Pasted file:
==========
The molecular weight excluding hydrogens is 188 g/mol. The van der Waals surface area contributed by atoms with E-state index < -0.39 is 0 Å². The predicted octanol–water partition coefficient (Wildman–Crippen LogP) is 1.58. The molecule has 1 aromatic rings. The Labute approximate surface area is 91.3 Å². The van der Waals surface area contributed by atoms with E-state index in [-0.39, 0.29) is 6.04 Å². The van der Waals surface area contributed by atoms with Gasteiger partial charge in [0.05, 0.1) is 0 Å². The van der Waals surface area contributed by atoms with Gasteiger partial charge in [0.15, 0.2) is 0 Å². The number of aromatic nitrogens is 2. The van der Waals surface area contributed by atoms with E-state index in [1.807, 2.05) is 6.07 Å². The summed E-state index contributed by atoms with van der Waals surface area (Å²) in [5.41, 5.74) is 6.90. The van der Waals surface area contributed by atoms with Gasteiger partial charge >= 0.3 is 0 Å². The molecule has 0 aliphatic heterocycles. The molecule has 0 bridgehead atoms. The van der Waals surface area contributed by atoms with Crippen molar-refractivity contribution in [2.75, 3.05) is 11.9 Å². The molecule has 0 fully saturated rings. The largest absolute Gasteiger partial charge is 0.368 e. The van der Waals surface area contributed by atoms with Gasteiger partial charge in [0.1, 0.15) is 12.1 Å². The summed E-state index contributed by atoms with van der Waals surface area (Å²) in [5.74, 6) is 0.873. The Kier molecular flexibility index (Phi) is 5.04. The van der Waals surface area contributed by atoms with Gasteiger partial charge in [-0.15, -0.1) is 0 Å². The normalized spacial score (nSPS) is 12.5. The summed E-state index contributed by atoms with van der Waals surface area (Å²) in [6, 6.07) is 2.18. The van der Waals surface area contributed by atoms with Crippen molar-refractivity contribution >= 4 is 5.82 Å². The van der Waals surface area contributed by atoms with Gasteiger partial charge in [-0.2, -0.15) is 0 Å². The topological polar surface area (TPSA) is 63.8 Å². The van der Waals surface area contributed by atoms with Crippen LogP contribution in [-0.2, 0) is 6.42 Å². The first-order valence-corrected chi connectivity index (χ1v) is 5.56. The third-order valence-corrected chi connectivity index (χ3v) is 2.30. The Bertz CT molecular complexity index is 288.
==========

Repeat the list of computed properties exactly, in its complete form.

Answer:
The molecular weight excluding hydrogens is 188 g/mol. The van der Waals surface area contributed by atoms with E-state index < -0.39 is 0 Å². The predicted octanol–water partition coefficient (Wildman–Crippen LogP) is 1.58. The molecule has 1 aromatic rings. The Labute approximate surface area is 91.3 Å². The van der Waals surface area contributed by atoms with E-state index in [-0.39, 0.29) is 6.04 Å². The van der Waals surface area contributed by atoms with Gasteiger partial charge in [0.05, 0.1) is 0 Å². The van der Waals surface area contributed by atoms with Gasteiger partial charge in [0.15, 0.2) is 0 Å². The number of aromatic nitrogens is 2. The van der Waals surface area contributed by atoms with E-state index in [1.807, 2.05) is 6.07 Å². The summed E-state index contributed by atoms with van der Waals surface area (Å²) in [5.41, 5.74) is 6.90. The van der Waals surface area contributed by atoms with Gasteiger partial charge >= 0.3 is 0 Å². The molecule has 0 aliphatic heterocycles. The molecule has 0 bridgehead atoms. The van der Waals surface area contributed by atoms with Crippen molar-refractivity contribution in [2.75, 3.05) is 11.9 Å². The molecule has 0 fully saturated rings. The largest absolute Gasteiger partial charge is 0.368 e. The van der Waals surface area contributed by atoms with Gasteiger partial charge in [0.1, 0.15) is 12.1 Å². The summed E-state index contributed by atoms with van der Waals surface area (Å²) in [5.74, 6) is 0.873. The Kier molecular flexibility index (Phi) is 5.04. The van der Waals surface area contributed by atoms with Gasteiger partial charge in [-0.15, -0.1) is 0 Å². The normalized spacial score (nSPS) is 12.5. The summed E-state index contributed by atoms with van der Waals surface area (Å²) in [6, 6.07) is 2.18. The van der Waals surface area contributed by atoms with Crippen molar-refractivity contribution >= 4 is 5.82 Å². The van der Waals surface area contributed by atoms with Gasteiger partial charge in [-0.2, -0.15) is 0 Å². The topological polar surface area (TPSA) is 63.8 Å². The van der Waals surface area contributed by atoms with Crippen LogP contribution in [-0.2, 0) is 6.42 Å². The first-order valence-corrected chi connectivity index (χ1v) is 5.56. The third-order valence-corrected chi connectivity index (χ3v) is 2.30. The Bertz CT molecular complexity index is 288.